Tbilisi's integration in EU and NATO - high expectations for autumn - 2011
Trend European Desk commentator Elmira Tariverdiyeva
Georgia's integration into the EU and NATO will be the priority in the country's foreign policy this season. During a visit to Poland in early September, Georgian President Mikheil Saakashvili stated that "he expects a breakthrough this fall" in terms of integration into the European Union.
A visit by the French President Nicolas Sarkozy and NATO Secretary General Anders Fogh Rasmussen to Georgia, as well as President Saakashvili's participation in the Eastern Partnership Summit in late September, maybe regarded as the most important political events this autumn.
Tbilisi expects that the visits will move forward the signing of the Free Trade Area agreement with the EU and a provision of a final plan to join the Alliance.
Georgia is still awaiting confirmation regarding the importance of membership in the European institutions, which many observers have doubted in recent years. In statements, Georgian authorities have officially claimed that Georgia meets almost all requirements for entry into NATO.
Moreover, Tbilisi has made it clear that it wants from NATO more than a repetition of the 2008 Bucharest Summit decision that Georgia will someday become a member of the alliance.
Indeed, dramatic changes are unlikely to occur in Georgian relations with the West in the short term. Of course, Georgia will continue to seek necessary preferences in matters of integration into the EU and NATO, but the West will not turn a blind eye to the country's real problems.
Rather, it will limit with assurances of friendship, regular declarations, and statements of a willingness to accept Georgia into NATO and to do everything for integration into Europe.
Insurmountable obstacles exist to Georgia's NATO membership, ones which NATO officials perhaps do not speak of, though which they always remember.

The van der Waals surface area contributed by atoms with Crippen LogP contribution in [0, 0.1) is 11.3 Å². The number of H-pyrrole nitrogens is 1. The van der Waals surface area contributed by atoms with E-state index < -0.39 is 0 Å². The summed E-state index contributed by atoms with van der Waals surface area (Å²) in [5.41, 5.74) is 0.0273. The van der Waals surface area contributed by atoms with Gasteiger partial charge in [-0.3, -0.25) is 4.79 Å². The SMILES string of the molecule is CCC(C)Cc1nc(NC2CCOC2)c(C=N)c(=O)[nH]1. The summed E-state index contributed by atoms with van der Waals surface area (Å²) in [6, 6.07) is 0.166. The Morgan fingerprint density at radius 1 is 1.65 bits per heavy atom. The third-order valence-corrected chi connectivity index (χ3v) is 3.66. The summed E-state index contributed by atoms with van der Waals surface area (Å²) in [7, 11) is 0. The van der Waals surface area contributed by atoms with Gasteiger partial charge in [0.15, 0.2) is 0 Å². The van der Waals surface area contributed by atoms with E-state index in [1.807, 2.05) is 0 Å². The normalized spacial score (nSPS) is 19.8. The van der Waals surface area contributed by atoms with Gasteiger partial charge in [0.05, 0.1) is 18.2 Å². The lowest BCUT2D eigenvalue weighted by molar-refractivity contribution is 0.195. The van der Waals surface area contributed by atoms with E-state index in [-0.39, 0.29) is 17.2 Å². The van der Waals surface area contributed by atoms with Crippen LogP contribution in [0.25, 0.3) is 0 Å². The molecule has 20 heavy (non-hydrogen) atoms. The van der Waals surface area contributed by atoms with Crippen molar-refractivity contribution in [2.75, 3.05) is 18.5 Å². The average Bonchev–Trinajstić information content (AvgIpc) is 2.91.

The matter is that the alliance would not accept within its ranks a country with territorial problems. If NATO accepts Georgia without Abkhazia and South Ossetia, it will indirectly confirm the independence of the separatist republics. If it accepts Georgia with these two regions, it will be forced to give alliance membership to territories within which Russian military bases are located.
NATO will also be cautioned against accepting a small country with big territorial problem, in order to avoid becoming involved in possible conflicts with Russia.
Moreover, obtaining NATO membership is based on other factors, including compliance with a country's democratic standards and values, and a relatively strong economic system.
The military-technical aspect also plays an important role; the gradual standardization of armed forces on parameters which are set at NATO cannot be completed by Georgia in the coming years. However, in this respect, Tbilisi has a considerable chance to comply with NATO requirements in the future.
It must be admitted that major European players such as France and Germany are in no hurry to decide on Georgia's membership in NATO and the country's promotion within the EU. Tbilisi's expectations risk lasting for too long and Saakashvili's expectations for the coming autumn prove too high.